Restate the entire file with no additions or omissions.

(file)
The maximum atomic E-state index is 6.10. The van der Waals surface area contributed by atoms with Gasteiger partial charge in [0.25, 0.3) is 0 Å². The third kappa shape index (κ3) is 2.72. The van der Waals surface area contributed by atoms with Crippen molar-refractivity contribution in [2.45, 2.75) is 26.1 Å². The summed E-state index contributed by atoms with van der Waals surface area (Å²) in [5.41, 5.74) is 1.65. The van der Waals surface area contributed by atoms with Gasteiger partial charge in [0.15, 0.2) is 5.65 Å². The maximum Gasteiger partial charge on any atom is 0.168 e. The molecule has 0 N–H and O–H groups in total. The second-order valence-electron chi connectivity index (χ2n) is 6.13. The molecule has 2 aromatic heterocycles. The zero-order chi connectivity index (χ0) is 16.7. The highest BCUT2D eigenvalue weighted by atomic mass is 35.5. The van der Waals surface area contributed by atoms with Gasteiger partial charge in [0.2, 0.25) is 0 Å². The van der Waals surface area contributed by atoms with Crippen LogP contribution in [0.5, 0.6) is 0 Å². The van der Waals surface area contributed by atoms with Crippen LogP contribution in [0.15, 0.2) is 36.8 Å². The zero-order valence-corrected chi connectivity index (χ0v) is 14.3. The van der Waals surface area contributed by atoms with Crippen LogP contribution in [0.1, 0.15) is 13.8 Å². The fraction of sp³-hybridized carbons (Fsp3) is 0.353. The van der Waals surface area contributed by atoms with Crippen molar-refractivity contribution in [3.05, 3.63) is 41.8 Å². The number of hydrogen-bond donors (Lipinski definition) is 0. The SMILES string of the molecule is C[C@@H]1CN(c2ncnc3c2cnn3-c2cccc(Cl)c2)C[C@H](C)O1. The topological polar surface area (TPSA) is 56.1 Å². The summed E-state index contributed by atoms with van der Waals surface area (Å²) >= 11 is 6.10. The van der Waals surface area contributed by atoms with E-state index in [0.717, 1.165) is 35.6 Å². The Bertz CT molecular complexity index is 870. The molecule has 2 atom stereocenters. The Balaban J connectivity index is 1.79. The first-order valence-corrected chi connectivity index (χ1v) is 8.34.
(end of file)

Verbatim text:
The maximum atomic E-state index is 6.10. The van der Waals surface area contributed by atoms with Gasteiger partial charge in [0.25, 0.3) is 0 Å². The third kappa shape index (κ3) is 2.72. The van der Waals surface area contributed by atoms with Crippen molar-refractivity contribution in [2.45, 2.75) is 26.1 Å². The summed E-state index contributed by atoms with van der Waals surface area (Å²) in [5.41, 5.74) is 1.65. The van der Waals surface area contributed by atoms with Gasteiger partial charge in [0.15, 0.2) is 5.65 Å². The maximum Gasteiger partial charge on any atom is 0.168 e. The molecule has 0 N–H and O–H groups in total. The second-order valence-electron chi connectivity index (χ2n) is 6.13. The molecule has 2 aromatic heterocycles. The zero-order chi connectivity index (χ0) is 16.7. The highest BCUT2D eigenvalue weighted by atomic mass is 35.5. The van der Waals surface area contributed by atoms with Gasteiger partial charge in [0.2, 0.25) is 0 Å². The van der Waals surface area contributed by atoms with Crippen LogP contribution in [0.5, 0.6) is 0 Å². The van der Waals surface area contributed by atoms with Crippen LogP contribution in [0.15, 0.2) is 36.8 Å². The zero-order valence-corrected chi connectivity index (χ0v) is 14.3. The van der Waals surface area contributed by atoms with Crippen LogP contribution in [0.1, 0.15) is 13.8 Å². The fraction of sp³-hybridized carbons (Fsp3) is 0.353. The van der Waals surface area contributed by atoms with Crippen molar-refractivity contribution in [3.05, 3.63) is 41.8 Å². The number of hydrogen-bond donors (Lipinski definition) is 0. The SMILES string of the molecule is C[C@@H]1CN(c2ncnc3c2cnn3-c2cccc(Cl)c2)C[C@H](C)O1. The topological polar surface area (TPSA) is 56.1 Å². The summed E-state index contributed by atoms with van der Waals surface area (Å²) >= 11 is 6.10. The van der Waals surface area contributed by atoms with E-state index in [0.717, 1.165) is 35.6 Å². The Bertz CT molecular complexity index is 870. The molecule has 2 atom stereocenters. The Balaban J connectivity index is 1.79. The first-order valence-corrected chi connectivity index (χ1v) is 8.34.